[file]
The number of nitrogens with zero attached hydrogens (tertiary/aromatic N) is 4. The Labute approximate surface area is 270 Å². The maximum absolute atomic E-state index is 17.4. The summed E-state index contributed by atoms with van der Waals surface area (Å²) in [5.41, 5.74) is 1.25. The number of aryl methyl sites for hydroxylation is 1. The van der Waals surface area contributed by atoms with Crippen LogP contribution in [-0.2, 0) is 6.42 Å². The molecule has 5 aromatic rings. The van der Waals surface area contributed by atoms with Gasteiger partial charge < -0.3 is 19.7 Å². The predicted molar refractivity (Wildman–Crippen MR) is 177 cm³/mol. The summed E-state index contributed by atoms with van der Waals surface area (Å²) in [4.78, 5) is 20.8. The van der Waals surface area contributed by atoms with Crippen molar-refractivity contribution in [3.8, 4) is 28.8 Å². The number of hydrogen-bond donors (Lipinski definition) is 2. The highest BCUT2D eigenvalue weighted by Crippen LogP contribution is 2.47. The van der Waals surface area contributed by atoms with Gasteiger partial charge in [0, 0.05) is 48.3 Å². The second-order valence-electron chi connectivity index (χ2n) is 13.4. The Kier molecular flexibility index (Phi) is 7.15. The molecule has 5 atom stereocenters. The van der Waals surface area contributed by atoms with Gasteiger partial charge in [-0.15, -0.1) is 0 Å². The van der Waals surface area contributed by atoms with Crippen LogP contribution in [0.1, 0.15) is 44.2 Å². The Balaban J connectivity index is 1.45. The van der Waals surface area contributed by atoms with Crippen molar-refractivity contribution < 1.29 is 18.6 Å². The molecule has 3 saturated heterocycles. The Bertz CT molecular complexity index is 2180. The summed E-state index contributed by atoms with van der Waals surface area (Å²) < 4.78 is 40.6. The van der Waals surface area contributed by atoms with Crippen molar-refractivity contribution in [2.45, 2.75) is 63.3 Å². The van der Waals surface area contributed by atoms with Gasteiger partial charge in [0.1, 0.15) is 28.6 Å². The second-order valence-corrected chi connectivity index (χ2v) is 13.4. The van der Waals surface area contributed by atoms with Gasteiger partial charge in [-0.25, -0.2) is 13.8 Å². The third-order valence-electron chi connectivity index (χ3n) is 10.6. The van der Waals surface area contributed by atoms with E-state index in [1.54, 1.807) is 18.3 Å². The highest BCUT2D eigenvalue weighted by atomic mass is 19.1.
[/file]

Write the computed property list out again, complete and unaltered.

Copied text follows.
The number of nitrogens with zero attached hydrogens (tertiary/aromatic N) is 4. The Labute approximate surface area is 270 Å². The maximum absolute atomic E-state index is 17.4. The summed E-state index contributed by atoms with van der Waals surface area (Å²) in [5.41, 5.74) is 1.25. The number of aryl methyl sites for hydroxylation is 1. The van der Waals surface area contributed by atoms with Crippen LogP contribution in [-0.2, 0) is 6.42 Å². The molecule has 5 aromatic rings. The van der Waals surface area contributed by atoms with Gasteiger partial charge < -0.3 is 19.7 Å². The predicted molar refractivity (Wildman–Crippen MR) is 177 cm³/mol. The summed E-state index contributed by atoms with van der Waals surface area (Å²) in [4.78, 5) is 20.8. The van der Waals surface area contributed by atoms with Crippen molar-refractivity contribution in [3.8, 4) is 28.8 Å². The number of hydrogen-bond donors (Lipinski definition) is 2. The highest BCUT2D eigenvalue weighted by Crippen LogP contribution is 2.47. The van der Waals surface area contributed by atoms with Gasteiger partial charge in [0, 0.05) is 48.3 Å². The second-order valence-electron chi connectivity index (χ2n) is 13.4. The Kier molecular flexibility index (Phi) is 7.15. The molecule has 5 atom stereocenters. The van der Waals surface area contributed by atoms with Gasteiger partial charge in [-0.15, -0.1) is 0 Å². The van der Waals surface area contributed by atoms with Crippen LogP contribution in [0.1, 0.15) is 44.2 Å². The Balaban J connectivity index is 1.45. The van der Waals surface area contributed by atoms with Crippen molar-refractivity contribution < 1.29 is 18.6 Å². The molecule has 3 saturated heterocycles. The Bertz CT molecular complexity index is 2180. The summed E-state index contributed by atoms with van der Waals surface area (Å²) < 4.78 is 40.6. The van der Waals surface area contributed by atoms with Crippen molar-refractivity contribution in [2.45, 2.75) is 63.3 Å². The van der Waals surface area contributed by atoms with Gasteiger partial charge in [0.1, 0.15) is 28.6 Å². The second-order valence-corrected chi connectivity index (χ2v) is 13.4. The van der Waals surface area contributed by atoms with Gasteiger partial charge in [-0.25, -0.2) is 13.8 Å². The third-order valence-electron chi connectivity index (χ3n) is 10.6. The van der Waals surface area contributed by atoms with E-state index in [1.54, 1.807) is 18.3 Å². The highest BCUT2D eigenvalue weighted by atomic mass is 19.1.